However, this particular theft turned deadly after the alleged accomplices entered the elderly man's home. Marciniak was beaten during the robbery. He was briefly hospitalized for cuts and bruises suffered during the attack. Later that evening, roughly ten hours later, Marciniak suffered a fatal heart attack. The indictment alleges this resulted from the psychological trauma Marciniak suffered as a result of the physical attack.
Last fall, the U.S. Attorney charged Vendetti and three others with murder and other counts. In late March, a grand jury handed down indictments against Vendetti, 41, Arlene Combs, 26, Albert Parsons, 42, and Donald Griffin, 23, for felony murder. Vendetti and Combs were also charged with racketeering and witness tampering. All four face mandatory life sentences without parole if convicted. U.S. Attorney William Hochul released a statement saying, "…what began as a local burglary case has - through the tireless efforts of local, county, state and federal officers - become a federal racketeering and murder case." The three accomplices were already in jail when the Judge on the case revoked Vendetti's bail. He, too, will now await trial in a prison cell.
A group of changes in consumer protection rules approved by the European Union's Parliament evidently has some booksellers irked. The one in particular that has them concerned is an extension of the time period in which purchasers have an unlimited right to return goods purchased online or through a catalogue. Currently that period is 7 days. The new rules extend that to 14. The purpose of the extension is to encourage more trade between the countries of the European Union. Consumers may be reluctant to purchase items shipped from another country. The expectation is that having a longer period of time to inspect the goods will give people more confidence to purchase items from across national borders.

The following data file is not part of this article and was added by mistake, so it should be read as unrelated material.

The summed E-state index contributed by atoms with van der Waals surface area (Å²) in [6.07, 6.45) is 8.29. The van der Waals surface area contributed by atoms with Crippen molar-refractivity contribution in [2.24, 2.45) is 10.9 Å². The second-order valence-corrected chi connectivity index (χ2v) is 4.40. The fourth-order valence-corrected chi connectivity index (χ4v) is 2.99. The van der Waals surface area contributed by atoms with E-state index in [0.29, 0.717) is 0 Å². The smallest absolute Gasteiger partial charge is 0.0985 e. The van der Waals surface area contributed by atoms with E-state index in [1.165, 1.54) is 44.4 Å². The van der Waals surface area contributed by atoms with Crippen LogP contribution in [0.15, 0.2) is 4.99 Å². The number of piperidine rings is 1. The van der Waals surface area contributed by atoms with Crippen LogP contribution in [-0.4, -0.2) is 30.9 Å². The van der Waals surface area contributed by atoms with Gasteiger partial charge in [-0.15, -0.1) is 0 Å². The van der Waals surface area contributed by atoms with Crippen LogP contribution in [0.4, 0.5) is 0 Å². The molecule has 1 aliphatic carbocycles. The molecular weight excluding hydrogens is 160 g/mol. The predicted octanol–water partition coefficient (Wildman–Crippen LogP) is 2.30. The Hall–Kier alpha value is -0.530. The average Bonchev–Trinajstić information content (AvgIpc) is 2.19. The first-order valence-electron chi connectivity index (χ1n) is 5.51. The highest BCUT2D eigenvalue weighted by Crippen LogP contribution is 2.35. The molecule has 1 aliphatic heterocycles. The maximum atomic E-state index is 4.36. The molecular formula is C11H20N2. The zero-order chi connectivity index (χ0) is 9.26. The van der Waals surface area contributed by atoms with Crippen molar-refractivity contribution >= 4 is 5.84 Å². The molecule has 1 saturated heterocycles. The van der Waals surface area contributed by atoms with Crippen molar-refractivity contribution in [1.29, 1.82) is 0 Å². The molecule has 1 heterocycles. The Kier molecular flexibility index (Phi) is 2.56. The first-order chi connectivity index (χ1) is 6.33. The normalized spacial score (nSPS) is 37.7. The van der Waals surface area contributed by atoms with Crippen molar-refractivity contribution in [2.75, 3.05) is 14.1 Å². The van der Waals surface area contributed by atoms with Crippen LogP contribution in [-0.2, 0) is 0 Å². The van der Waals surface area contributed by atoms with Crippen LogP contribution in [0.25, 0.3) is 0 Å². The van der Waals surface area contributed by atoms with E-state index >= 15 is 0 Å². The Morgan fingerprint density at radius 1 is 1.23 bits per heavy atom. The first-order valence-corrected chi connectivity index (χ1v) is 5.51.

However, according to an article in TheBookseller.com, the Antiquarian Booksellers Association has voiced opposition to the change. Their concern is that people could buy a book, have enough time to read it, and then return it without having to pay. Perhaps even worse, they theorized some people might buy a book, put it up for sale on eBay at a premium, and if it doesn't sell in 14 days, send it back. Certainly, these are concerns, though they may be more theoretical then actual. That's a lot of work for saving a small amount of money, and if someone regularly abuses the privilege a bookseller could cut that customer off. The effect of the change is likely to be small, but presuming it goes through, time will tell.